Camille Pierre Langevin

Langevin, Camille Pierre


Born Feb. 14, 1843, in Bordeaux; died May 30, 1913, in Paris. Member of the Paris Commune of 1871. Metal-lathe operator by trade.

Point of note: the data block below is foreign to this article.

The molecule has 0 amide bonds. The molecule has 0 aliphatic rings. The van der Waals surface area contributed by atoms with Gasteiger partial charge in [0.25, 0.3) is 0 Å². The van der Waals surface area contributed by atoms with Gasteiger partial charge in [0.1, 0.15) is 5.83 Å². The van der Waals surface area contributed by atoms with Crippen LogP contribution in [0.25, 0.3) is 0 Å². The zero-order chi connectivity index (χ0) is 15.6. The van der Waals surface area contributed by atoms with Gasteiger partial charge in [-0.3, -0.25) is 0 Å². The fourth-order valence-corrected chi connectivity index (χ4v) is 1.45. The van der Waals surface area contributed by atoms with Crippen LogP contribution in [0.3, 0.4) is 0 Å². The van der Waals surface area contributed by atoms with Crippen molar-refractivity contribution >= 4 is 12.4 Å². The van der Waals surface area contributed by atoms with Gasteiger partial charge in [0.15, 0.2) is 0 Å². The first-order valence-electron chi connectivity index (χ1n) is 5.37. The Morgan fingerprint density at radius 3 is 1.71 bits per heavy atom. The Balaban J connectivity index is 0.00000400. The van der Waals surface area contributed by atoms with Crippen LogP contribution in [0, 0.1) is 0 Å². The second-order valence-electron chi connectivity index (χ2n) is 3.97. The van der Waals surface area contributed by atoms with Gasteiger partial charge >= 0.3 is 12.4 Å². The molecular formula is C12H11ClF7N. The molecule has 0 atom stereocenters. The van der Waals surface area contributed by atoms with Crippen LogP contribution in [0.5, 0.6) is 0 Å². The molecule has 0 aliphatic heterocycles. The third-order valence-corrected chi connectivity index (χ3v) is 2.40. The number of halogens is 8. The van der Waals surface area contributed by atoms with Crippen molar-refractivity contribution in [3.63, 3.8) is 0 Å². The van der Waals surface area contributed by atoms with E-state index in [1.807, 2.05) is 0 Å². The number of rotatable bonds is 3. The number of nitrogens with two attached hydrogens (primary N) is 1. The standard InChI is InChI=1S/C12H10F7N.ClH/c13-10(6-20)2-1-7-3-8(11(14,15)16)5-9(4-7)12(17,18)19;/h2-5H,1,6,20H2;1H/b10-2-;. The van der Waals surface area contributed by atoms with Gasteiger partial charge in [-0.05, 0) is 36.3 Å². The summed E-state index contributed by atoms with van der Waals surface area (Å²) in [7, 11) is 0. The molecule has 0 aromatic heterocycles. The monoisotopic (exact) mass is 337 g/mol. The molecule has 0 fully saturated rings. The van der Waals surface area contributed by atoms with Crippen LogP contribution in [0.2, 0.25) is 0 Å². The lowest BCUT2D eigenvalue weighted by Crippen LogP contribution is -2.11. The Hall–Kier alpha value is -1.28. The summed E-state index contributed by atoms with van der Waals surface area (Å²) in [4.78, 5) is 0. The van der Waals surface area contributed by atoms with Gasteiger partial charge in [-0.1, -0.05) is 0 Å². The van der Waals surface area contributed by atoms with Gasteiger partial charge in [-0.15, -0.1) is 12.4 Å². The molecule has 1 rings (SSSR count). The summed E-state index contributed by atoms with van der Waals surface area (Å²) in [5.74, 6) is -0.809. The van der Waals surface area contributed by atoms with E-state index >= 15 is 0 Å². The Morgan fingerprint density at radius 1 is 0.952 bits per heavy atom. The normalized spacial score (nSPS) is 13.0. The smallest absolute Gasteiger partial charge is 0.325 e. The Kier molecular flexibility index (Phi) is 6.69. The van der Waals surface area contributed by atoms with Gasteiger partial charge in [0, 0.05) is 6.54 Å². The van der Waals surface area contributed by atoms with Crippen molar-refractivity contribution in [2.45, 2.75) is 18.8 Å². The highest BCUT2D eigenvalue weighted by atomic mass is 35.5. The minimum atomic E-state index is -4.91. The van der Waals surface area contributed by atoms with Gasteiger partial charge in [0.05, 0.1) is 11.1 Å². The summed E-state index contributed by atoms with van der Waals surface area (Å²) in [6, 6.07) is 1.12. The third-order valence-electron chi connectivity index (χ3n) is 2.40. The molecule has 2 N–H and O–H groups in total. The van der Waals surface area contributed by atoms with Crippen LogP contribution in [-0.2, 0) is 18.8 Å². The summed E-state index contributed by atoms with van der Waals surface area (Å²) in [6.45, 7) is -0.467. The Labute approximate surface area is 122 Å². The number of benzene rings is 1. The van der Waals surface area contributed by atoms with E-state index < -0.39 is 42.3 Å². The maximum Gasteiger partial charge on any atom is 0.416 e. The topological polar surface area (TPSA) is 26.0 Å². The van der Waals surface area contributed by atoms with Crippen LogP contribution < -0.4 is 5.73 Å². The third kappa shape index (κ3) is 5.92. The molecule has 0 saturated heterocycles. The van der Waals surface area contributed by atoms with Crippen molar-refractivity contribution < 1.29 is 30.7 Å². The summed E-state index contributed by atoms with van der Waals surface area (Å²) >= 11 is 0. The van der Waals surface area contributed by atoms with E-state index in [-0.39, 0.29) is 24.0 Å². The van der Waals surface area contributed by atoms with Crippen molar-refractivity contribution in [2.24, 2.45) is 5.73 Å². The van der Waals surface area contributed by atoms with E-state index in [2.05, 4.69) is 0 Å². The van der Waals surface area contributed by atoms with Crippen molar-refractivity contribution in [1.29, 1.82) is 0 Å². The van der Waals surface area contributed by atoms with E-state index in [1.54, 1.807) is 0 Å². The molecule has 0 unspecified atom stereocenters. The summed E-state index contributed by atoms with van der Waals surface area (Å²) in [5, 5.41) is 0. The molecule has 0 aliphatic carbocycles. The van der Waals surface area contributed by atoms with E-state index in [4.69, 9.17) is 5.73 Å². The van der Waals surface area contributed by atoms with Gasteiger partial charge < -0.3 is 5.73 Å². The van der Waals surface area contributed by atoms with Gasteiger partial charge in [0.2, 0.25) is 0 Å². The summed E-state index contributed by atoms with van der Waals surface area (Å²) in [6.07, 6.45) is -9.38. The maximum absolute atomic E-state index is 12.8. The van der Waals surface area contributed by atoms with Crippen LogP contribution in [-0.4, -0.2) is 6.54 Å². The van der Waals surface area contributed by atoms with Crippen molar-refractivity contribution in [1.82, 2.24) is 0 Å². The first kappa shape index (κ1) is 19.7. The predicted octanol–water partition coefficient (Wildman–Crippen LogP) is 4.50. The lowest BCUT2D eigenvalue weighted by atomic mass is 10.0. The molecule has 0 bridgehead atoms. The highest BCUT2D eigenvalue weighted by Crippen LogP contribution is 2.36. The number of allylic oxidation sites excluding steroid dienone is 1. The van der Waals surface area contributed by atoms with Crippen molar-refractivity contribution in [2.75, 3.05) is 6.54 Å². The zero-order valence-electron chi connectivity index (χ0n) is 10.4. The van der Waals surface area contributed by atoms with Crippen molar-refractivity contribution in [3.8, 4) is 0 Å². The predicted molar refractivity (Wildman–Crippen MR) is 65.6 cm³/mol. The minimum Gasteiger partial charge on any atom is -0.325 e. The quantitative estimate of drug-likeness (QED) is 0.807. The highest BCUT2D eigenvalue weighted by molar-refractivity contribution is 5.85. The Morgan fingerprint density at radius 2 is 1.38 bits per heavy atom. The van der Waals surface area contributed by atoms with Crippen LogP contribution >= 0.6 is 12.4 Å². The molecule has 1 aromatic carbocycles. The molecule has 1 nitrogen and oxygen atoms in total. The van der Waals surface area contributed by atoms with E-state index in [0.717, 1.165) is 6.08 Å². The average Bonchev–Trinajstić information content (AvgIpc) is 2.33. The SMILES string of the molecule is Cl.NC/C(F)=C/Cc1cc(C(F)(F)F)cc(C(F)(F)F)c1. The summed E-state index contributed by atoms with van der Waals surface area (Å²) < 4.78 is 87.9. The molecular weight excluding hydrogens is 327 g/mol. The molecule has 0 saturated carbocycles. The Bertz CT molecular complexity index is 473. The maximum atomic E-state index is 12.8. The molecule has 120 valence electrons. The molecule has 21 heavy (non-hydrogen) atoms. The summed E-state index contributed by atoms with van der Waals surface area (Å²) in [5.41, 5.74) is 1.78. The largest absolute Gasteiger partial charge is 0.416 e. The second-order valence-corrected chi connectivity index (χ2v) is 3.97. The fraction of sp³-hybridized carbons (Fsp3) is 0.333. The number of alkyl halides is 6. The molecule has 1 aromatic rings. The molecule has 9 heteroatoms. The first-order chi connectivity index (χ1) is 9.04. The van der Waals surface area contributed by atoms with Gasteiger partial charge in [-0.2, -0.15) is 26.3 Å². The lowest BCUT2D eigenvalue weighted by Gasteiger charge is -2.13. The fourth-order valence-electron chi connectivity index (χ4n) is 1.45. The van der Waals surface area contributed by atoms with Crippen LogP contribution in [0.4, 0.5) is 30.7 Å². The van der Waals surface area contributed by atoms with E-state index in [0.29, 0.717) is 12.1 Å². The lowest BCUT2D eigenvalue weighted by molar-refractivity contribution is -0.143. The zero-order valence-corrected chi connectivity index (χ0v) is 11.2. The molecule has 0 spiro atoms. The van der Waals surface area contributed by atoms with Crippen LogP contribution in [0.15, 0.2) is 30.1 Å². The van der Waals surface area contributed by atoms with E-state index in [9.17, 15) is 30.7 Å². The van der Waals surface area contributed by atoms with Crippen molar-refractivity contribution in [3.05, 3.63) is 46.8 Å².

Langevin joined the First International in 1867 and became a member of the Federal Council of the Paris sections, siding with the left Proudhonists. In July 1870, at the third trial of the Parisian organization of the First International, he was sentenced to a fine and imprisonment. During the siege of Paris by Prussian troops (1870–71), he was a master sergeant of the National Guard. He participated in the uprisings of Oct. 31, 1870, and Jan. 22, 1871. On Mar. 26, 1871, he was elected a member of the Paris Commune; he served as a member of the Commission of Justice. After the fall of the Commune, he emigrated, first to Great Britain, then to Germany. He was sentenced in absentia to death. After the amnesty of 1880, he returned to France. He helped organize workers’ consumer cooperatives.